Julio Romero de Torres, who was born in Cordoba in 1874 and died in 1930, was the most popular painter of the regionalist style in Andalusia and one of the most sought-after portrait artists in Spain and South America. He was born into a family of artists – his father, Rafael Romero Barros, was a realist painter and founder and first director of the Museum of Fine Arts of Cordoba, where Julio was born and brought up. His brothers Rafael and Enrique became painters too, and Enrique was also a talented art historian.
There were basically two stages to his painting career: pre-1907, when he followed a range of styles from realism to modernism, and post-1907, when he consistently used the style for which he was most famous, drawn from the studies on Raphael and Leonardo da Vinci which enthused him so much after his visit to Italy. He was awarded a gold medal in the National Gallery in 1908 for his Musa gitana (Gypsy Muse), and in Barcelona in 1911, for El retablo del amor (Love’s Votive Offering), as well as in Munich in 1913. He was involved in a famous scandal when the jury left him without a medal in 1912, despite overwhelming support from the press and a certain group of intellectual friends. To compensate for this, a gold medal was minted by popular subscription, and the government awarded him the Commendation of the Order of Alfonso XII. In the National Exhibition of 1915, he had a room set aside for his paintings and in 1929 represented his city in the Cordoban Pavilion at the South American Exhibition in Seville. From 1916 onwards he was Professor of Clothing at the Special School for Painting, Sculpture and Etching of Madrid. His forte was painting portraits and he was an expert in depicting clothing – although his main achievement was to reflect the pure essence of Andalusia, repeatedly featuring the city of Cordoba, which he represented symbolically in a thousand and one ways, and the female figure, which he managed to capture in enigmatic poses.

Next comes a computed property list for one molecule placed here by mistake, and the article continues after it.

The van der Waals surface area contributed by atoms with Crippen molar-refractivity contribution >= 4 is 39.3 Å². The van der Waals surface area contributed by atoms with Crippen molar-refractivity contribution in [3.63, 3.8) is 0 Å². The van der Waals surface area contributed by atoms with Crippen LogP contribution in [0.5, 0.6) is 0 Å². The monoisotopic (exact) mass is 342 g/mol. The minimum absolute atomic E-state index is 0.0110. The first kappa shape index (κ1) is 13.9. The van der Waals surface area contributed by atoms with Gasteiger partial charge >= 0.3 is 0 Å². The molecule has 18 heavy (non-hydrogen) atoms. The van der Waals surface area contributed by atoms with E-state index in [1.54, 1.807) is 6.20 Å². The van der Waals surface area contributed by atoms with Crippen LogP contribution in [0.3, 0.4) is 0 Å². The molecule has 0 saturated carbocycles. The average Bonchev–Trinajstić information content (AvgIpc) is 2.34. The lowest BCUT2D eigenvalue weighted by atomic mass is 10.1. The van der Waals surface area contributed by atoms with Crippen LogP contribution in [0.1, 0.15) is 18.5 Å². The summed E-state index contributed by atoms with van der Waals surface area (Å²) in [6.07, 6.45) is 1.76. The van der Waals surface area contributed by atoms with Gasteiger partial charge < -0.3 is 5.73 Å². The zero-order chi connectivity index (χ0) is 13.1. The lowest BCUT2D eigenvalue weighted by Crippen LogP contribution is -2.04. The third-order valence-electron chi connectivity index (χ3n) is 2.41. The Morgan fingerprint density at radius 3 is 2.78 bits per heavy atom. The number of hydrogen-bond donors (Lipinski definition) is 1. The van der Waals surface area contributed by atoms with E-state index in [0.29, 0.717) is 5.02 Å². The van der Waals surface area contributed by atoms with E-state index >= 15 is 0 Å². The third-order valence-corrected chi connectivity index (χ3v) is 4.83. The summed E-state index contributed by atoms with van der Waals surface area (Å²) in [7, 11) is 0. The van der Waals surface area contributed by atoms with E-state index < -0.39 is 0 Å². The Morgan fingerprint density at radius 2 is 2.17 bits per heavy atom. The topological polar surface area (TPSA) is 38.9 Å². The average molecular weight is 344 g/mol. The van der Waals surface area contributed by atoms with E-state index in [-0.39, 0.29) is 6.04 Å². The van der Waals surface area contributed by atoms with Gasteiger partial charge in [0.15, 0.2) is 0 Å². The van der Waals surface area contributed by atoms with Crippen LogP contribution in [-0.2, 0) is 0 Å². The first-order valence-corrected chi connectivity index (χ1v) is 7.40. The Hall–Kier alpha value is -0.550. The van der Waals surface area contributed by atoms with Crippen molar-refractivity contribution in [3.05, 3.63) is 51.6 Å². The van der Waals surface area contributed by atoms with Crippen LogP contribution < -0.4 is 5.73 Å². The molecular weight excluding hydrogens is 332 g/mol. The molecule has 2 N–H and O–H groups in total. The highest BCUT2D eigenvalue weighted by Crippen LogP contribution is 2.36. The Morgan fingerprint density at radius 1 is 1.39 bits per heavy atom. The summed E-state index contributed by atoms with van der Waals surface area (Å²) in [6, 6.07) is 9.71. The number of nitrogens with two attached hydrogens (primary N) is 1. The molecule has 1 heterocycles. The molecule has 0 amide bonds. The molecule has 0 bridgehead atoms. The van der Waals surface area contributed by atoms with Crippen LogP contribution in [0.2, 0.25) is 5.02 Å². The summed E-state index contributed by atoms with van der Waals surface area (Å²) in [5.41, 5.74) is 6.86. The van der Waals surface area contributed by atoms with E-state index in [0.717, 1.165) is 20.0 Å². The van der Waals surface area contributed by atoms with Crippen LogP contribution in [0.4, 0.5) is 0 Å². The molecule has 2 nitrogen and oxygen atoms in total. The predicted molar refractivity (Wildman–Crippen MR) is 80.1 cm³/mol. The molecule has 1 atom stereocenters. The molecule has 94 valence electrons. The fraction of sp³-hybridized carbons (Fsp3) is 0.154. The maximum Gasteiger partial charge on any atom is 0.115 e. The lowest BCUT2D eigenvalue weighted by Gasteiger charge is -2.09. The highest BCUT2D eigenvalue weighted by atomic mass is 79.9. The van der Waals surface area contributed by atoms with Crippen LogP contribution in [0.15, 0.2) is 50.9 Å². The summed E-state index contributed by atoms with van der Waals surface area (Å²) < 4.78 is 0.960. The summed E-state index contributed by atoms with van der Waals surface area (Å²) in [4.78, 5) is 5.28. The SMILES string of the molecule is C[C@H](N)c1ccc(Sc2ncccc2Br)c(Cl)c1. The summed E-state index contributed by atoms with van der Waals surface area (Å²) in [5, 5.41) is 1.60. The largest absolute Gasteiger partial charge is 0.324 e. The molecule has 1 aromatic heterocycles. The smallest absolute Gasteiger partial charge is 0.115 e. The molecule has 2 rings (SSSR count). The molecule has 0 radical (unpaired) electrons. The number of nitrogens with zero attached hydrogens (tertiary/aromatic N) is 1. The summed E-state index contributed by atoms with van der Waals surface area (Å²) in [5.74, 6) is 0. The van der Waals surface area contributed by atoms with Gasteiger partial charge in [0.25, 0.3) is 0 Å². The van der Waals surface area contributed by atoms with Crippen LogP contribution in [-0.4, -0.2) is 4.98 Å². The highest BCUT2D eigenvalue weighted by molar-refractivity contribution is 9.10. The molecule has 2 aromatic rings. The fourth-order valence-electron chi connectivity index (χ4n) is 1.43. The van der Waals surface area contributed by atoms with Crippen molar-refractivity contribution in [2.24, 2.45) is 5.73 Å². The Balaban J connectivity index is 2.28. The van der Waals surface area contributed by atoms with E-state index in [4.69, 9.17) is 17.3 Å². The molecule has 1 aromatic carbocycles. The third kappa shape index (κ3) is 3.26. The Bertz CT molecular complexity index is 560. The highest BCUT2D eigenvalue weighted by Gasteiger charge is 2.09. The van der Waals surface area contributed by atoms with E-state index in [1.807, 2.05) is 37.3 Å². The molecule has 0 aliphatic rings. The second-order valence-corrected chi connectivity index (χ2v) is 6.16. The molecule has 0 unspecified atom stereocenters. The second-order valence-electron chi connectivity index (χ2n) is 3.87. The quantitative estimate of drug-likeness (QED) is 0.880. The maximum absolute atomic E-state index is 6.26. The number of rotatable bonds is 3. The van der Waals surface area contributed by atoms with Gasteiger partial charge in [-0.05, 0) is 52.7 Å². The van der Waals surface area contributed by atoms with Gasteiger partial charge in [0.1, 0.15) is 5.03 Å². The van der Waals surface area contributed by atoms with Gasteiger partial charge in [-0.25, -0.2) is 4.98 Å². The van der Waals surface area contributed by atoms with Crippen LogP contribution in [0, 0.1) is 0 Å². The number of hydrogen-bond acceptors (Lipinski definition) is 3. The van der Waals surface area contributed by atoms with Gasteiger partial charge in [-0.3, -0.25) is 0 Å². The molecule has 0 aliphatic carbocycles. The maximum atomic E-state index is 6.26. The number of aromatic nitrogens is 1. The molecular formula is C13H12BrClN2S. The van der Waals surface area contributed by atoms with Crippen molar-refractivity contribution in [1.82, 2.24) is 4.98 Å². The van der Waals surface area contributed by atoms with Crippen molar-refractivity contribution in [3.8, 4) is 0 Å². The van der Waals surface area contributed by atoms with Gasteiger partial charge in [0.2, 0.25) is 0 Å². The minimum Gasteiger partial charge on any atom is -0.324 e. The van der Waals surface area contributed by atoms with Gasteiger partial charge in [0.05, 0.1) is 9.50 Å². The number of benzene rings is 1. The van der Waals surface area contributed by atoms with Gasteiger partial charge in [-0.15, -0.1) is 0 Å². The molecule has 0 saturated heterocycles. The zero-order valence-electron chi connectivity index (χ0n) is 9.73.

His museum is situated just in front of the Fine Arts Museum, and until the death of his last daughter in 1991, took up a part of the artist’s former home, with the other part remaining as the family residence. However, in 1991 the whole building was bought by the Junta de Andalucía (Regional Government), and the museum was run by the Cordoba Town Hall, whom the collections now belong to. On the ground floor of the museum is a collection of antique furniture, glass cases displaying personal effects and photographic reproductions of his most famous works which are housed in other museum in Spain or round the world. The posters he painted advertising the Cordoba Fairs in 1912, 1913 and 1921 are also on display, as well as works like Mira qué bonita era (Look How Lovely she was) from 1895, and Horas de angustia (Hours of Anguish) from 1900, both of which summarise his youthful style. On the upper floor there are some of his best-known works, from his mature period, 1907 onwards. One of the first of these is Nuestra Señora de Andalucía (Our Lady of Andalusia), from 1907 too, a work which marks the end of his forays into Modernism and the beginning of his total immersion in the regionalist ethic which was to make him famous. Also from this time are Angeles y Fuensanta, from 1909, Flor de Santidad (Flower of Holiness) and the portrait of Ysolina Gallego.
The triptych entitled Poema de Córdoba (Poem of Cordoba) dates from 1913, a literary tribute to the different cultures which have formed the essence of Cordoba. Some years later, in 1917, he painted Alegrías (Joy), and in 1920 Samaritana (Samaritan Girl), Muerte de Santa Inés (Death of St.Ines) and Magdalena. His most productive period was in the decade of the 1920’s, with major works such as San Rafael Arcángel (St. Raphael the Archangel), La Copla (The Popular Song) and Naranjas y limones (Oranges and Lemons) finished in 1927; Camino de bodas (The Wedding Path) and En la Ribera (On the Riverside) in 1928; and the universally-known Chiquita Piconera (Little Coal Girl), La Nieta de la Trini (Trini’s Granddaughter) and Nocturno (Nocturne), were painted in 1929. Together with these hangs one of his last works, Cante hondo (Flamenco Song) from 1930.